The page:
It all comes down to frogs and salamanders and the possible habitat of copperhead snakes.
Those are the main reasons the Commonwealth won't give final approval for the Mini-Fenway Park project.
It seems this project has been cursed since Tim Naehring, who was then with the Red Sox, came up with the idea more than 10 years ago to build a scaled-down replica of Fenway Park in Quincy dedicated to kids. But Naehring hurt his elbow, retired, and moved back to Cincinnati, where he built a Little Fenway on his old Little League field. He even laid the sod himself.
Now, in a wooded side of Ricciuti Drive near the old Quincy Quarries, there is a sign proclaiming the future home of Mini-Fenway Park as "Coming Summertime '08." That outdated sign has replaced four other signs, going back to 1999.
Despite the enthusiastic approval from the Red Sox and Major League Baseball in 2006, and the signing by Governor Deval Patrick of a $1.64 billion environmental bond bill with a provision stating that Mini-Fenway has "overriding public interest" becoming law in August, no shovel has broken the earth on the 11.44-acre site in the Blue Hills.
Ron Iacobucci, CEO of the nonprofit Kids Replica Ballpark Inc., who became involved in the project in 2001, said it has been "held hostage" by a host of state agencies for nearly two years because of environmental concerns. State officials say they are protecting the environment and enforcing the law, and that the proper paperwork has not been filed.
"Believe me, I get e-mails from kids every day that want to play up there," said Iacobucci. "It breaks my heart we haven't got this done. But whose fault is that?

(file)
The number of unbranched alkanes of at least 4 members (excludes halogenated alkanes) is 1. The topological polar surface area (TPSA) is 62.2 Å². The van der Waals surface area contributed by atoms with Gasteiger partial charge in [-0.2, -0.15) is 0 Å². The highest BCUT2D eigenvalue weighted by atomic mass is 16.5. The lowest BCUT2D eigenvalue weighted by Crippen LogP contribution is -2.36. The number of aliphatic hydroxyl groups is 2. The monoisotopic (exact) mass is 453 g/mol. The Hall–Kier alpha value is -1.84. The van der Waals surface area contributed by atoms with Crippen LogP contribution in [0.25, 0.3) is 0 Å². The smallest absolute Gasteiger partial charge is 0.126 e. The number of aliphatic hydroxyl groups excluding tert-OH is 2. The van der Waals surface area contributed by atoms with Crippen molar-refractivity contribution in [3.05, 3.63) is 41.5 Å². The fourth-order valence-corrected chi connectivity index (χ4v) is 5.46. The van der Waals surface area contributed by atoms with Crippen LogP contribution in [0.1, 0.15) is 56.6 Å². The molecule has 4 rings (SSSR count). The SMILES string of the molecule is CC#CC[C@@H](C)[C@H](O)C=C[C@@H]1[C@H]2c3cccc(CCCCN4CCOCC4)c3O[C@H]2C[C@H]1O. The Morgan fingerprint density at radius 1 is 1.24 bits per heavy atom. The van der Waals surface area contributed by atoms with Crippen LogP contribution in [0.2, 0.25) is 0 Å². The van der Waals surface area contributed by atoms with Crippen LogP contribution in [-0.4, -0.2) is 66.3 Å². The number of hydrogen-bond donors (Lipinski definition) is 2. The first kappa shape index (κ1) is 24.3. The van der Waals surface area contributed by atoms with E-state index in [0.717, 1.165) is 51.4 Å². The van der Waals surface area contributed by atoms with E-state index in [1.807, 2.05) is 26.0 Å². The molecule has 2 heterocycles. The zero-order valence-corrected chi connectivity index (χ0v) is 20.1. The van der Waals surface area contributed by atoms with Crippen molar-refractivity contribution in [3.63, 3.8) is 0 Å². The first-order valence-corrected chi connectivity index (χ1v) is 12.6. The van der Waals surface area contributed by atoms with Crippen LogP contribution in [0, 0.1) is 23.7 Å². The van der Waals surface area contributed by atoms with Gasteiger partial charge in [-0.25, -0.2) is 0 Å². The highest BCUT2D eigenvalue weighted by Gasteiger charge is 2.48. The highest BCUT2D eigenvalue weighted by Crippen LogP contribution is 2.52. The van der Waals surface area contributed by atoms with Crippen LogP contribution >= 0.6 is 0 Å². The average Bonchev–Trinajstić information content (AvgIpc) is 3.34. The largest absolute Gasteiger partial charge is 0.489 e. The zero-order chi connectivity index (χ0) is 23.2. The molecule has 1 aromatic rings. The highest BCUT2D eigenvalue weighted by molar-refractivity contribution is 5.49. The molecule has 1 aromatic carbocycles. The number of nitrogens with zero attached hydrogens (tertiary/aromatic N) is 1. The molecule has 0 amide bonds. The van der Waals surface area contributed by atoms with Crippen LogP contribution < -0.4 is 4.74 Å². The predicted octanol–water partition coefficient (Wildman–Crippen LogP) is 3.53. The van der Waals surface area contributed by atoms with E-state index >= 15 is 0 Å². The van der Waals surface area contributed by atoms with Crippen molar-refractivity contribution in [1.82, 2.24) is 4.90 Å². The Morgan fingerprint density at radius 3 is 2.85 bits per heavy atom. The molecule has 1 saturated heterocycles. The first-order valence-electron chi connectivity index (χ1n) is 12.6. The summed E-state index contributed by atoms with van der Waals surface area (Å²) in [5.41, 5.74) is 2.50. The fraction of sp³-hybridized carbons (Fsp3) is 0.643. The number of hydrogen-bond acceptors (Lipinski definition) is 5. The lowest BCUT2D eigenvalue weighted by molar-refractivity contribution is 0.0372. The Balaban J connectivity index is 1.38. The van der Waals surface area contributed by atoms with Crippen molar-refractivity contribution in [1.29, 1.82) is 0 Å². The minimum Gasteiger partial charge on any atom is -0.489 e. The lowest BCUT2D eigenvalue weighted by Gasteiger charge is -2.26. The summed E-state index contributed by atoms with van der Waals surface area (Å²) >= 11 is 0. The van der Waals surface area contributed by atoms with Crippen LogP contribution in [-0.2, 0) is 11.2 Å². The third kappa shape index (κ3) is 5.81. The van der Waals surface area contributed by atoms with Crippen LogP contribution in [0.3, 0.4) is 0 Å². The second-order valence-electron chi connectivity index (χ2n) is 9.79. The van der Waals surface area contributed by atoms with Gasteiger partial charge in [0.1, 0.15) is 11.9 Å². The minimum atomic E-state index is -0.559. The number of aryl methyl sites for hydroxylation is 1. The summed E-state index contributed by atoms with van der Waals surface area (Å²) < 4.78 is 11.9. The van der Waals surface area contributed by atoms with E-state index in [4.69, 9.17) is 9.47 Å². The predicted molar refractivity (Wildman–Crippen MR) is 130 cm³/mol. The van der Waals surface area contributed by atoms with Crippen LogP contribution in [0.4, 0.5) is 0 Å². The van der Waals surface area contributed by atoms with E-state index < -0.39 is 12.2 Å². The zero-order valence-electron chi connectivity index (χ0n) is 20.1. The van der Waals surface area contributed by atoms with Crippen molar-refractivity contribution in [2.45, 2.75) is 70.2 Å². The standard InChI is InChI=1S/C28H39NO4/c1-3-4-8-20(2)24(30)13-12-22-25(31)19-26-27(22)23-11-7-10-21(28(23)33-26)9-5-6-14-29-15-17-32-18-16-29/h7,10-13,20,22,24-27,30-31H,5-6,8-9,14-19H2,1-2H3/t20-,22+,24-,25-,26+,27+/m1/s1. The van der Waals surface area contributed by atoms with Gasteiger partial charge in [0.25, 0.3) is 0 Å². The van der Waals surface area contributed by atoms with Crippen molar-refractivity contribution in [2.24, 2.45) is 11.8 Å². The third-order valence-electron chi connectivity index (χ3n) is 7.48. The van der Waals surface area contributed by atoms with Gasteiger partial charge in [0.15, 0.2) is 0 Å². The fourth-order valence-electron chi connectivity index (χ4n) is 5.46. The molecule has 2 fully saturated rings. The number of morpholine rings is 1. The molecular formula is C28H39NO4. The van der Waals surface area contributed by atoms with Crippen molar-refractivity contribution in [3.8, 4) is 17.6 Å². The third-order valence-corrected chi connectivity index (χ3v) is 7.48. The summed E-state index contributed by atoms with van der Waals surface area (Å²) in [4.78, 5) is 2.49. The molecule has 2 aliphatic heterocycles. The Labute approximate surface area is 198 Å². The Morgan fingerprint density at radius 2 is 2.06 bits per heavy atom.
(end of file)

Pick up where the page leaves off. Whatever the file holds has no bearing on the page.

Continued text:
"I'm probably as frustrated as anybody. We've put a lot of time and effort, we've reached a lot of milestones, but we haven't got a shovel in the ground because they won't give me the process for a final variance."
The design calls for a miniature Fenway Park for kids ages 4-17, complete with Green Monster, Pesky Pole, Citgo sign, a 1912 replica facade and seating for 3,000 fans. Construction would be in stages. First the field and ballpark. Then a Legends Museum honoring players such as Carl Yastrzemski (the first Little Leaguer to be inducted into the Baseball Hall of Fame), clubhouses, souvenir and pro shops, fan-fest areas, a theater, and even a dome to ensure year-round use. The first phase will cost an estimated $2 million. The final tally is currently $10 million-$20 million, according to Iacobucci, who says he has approximately $2 million in pledges awaiting final approval from several state agencies.
The project has netted more than $135,827 from the auction of low-number Mini-Fenway Park license plates and other contributions. Jim Holtzman, president of Ace Tickets, paid $31,000 for plate No. 1.
But Kids Replica Ballpark had just $10,481 net assets at the end of 2007, according to financial records. Iacobucci has also come under fire. Two environmental consultants are suing him in Norfolk Superior Court for nonpayment of bills.
After six years of working on a volunteer basis, Iacobucci, his brother Richard Iacobucci, the company president, and Luis Tiant Jr., son of the legendary Sox pitcher and chief programming officer, started accepting pay for their labors. In 2007, the trio was paid a total of $118,269, according to forms filed with the Massachusetts Attorney General's office.
"If you figure it out on an hourly basis over the years, it's less than minimum wage," says Iacobucci.
Blaming each otherKids Replica Ballpark Inc. says it submitted a conceptual design to the Department of Conservation and Recreation in November 2006.
But the state's Natural Heritage & Endangered Species Program identified the site as a "priority habitat" of rattlesnakes and copperheads - which are protected by the Massachusetts Endangered Species Act.
The Massachusetts Division of Fisheries and Wildlife has also certified two vernal ponds near where first base would be. Vernal pools are temporary bodies of water devoid of fish - where wood frogs and yellow-spotted salamanders breed. Iacobucci says the state told him a variance was needed.